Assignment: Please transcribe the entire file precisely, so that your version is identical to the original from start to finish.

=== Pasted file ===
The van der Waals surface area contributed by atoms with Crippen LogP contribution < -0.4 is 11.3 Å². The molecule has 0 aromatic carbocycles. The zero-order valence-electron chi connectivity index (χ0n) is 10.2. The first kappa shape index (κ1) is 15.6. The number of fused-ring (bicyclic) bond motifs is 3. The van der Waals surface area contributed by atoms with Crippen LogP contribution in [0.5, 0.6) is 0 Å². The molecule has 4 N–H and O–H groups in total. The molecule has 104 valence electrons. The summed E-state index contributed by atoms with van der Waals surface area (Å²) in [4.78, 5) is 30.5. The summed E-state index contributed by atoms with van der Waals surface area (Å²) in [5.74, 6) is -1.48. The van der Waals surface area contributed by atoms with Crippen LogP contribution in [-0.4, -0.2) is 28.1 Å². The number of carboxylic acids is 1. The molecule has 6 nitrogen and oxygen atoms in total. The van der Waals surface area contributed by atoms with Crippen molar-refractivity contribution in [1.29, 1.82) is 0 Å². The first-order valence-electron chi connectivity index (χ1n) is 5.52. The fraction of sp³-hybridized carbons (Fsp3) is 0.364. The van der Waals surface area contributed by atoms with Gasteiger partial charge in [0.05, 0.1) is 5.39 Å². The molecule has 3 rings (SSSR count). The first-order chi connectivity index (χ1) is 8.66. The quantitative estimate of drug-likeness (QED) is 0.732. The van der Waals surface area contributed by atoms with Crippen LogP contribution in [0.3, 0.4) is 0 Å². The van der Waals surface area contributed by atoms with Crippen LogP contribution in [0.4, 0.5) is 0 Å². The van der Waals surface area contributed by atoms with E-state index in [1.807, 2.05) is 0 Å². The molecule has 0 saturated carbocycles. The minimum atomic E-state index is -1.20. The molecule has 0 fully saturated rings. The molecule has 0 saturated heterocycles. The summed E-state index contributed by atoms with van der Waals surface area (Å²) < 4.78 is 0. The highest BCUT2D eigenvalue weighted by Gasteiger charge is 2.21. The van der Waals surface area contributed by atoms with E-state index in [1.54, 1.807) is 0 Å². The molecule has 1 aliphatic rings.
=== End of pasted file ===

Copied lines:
The van der Waals surface area contributed by atoms with Crippen LogP contribution < -0.4 is 11.3 Å². The molecule has 0 aromatic carbocycles. The zero-order valence-electron chi connectivity index (χ0n) is 10.2. The first kappa shape index (κ1) is 15.6. The number of fused-ring (bicyclic) bond motifs is 3. The van der Waals surface area contributed by atoms with Crippen LogP contribution in [0.5, 0.6) is 0 Å². The molecule has 4 N–H and O–H groups in total. The molecule has 104 valence electrons. The summed E-state index contributed by atoms with van der Waals surface area (Å²) in [4.78, 5) is 30.5. The summed E-state index contributed by atoms with van der Waals surface area (Å²) in [5.74, 6) is -1.48. The van der Waals surface area contributed by atoms with Crippen LogP contribution in [-0.4, -0.2) is 28.1 Å². The number of carboxylic acids is 1. The molecule has 6 nitrogen and oxygen atoms in total. The van der Waals surface area contributed by atoms with Crippen molar-refractivity contribution in [1.29, 1.82) is 0 Å². The first-order valence-electron chi connectivity index (χ1n) is 5.52. The fraction of sp³-hybridized carbons (Fsp3) is 0.364. The van der Waals surface area contributed by atoms with Gasteiger partial charge in [0.05, 0.1) is 5.39 Å². The molecule has 3 rings (SSSR count). The first-order chi connectivity index (χ1) is 8.66. The quantitative estimate of drug-likeness (QED) is 0.732. The van der Waals surface area contributed by atoms with Crippen LogP contribution in [0.3, 0.4) is 0 Å². The van der Waals surface area contributed by atoms with Crippen LogP contribution in [0.4, 0.5) is 0 Å². The van der Waals surface area contributed by atoms with E-state index in [1.807, 2.05) is 0 Å². The molecule has 0 saturated carbocycles. The minimum atomic E-state index is -1.20. The molecule has 0 fully saturated rings. The molecule has 0 saturated heterocycles. The summed E-state index contributed by atoms with van der Waals surface area (Å²) < 4.78 is 0. The highest BCUT2D eigenvalue weighted by Gasteiger charge is 2.21. The van der Waals surface area contributed by atoms with E-state index in [1.54, 1.807) is 0 Å². The molecule has 1 aliphatic rings.